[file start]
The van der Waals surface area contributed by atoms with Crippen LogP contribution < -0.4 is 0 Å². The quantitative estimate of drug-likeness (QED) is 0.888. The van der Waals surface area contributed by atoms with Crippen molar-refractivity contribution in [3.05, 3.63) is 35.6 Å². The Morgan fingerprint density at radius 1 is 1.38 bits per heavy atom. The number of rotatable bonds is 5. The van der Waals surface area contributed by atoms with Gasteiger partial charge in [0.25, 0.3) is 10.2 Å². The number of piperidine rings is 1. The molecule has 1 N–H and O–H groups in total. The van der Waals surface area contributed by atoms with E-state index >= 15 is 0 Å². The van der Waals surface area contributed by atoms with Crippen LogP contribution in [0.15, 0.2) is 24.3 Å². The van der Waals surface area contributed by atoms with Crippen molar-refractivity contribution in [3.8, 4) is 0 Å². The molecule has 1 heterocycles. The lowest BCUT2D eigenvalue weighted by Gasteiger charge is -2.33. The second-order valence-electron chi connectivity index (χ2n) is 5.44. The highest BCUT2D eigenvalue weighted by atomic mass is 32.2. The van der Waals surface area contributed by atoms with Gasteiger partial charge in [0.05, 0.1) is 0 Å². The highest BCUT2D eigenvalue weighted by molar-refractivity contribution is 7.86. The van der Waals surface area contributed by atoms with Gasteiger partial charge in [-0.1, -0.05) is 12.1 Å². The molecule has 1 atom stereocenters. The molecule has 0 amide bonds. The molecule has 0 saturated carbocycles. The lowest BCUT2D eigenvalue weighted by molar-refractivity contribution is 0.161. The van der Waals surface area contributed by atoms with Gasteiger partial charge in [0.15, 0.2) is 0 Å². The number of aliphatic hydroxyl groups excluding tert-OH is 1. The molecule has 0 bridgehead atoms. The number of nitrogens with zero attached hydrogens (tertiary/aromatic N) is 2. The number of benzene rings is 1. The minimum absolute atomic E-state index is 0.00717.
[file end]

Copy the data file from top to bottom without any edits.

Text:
The van der Waals surface area contributed by atoms with Crippen LogP contribution < -0.4 is 0 Å². The quantitative estimate of drug-likeness (QED) is 0.888. The van der Waals surface area contributed by atoms with Crippen molar-refractivity contribution in [3.05, 3.63) is 35.6 Å². The Morgan fingerprint density at radius 1 is 1.38 bits per heavy atom. The number of rotatable bonds is 5. The van der Waals surface area contributed by atoms with Gasteiger partial charge in [0.25, 0.3) is 10.2 Å². The number of piperidine rings is 1. The molecule has 1 N–H and O–H groups in total. The van der Waals surface area contributed by atoms with E-state index >= 15 is 0 Å². The van der Waals surface area contributed by atoms with Crippen LogP contribution in [0.15, 0.2) is 24.3 Å². The van der Waals surface area contributed by atoms with Crippen molar-refractivity contribution in [3.8, 4) is 0 Å². The molecule has 1 heterocycles. The lowest BCUT2D eigenvalue weighted by Gasteiger charge is -2.33. The second-order valence-electron chi connectivity index (χ2n) is 5.44. The highest BCUT2D eigenvalue weighted by atomic mass is 32.2. The van der Waals surface area contributed by atoms with Gasteiger partial charge in [0.05, 0.1) is 0 Å². The highest BCUT2D eigenvalue weighted by molar-refractivity contribution is 7.86. The van der Waals surface area contributed by atoms with Gasteiger partial charge in [-0.1, -0.05) is 12.1 Å². The molecule has 1 atom stereocenters. The molecule has 0 amide bonds. The molecule has 0 saturated carbocycles. The lowest BCUT2D eigenvalue weighted by molar-refractivity contribution is 0.161. The van der Waals surface area contributed by atoms with Gasteiger partial charge in [0.15, 0.2) is 0 Å². The number of aliphatic hydroxyl groups excluding tert-OH is 1. The molecule has 0 bridgehead atoms. The number of nitrogens with zero attached hydrogens (tertiary/aromatic N) is 2. The number of benzene rings is 1. The minimum absolute atomic E-state index is 0.00717.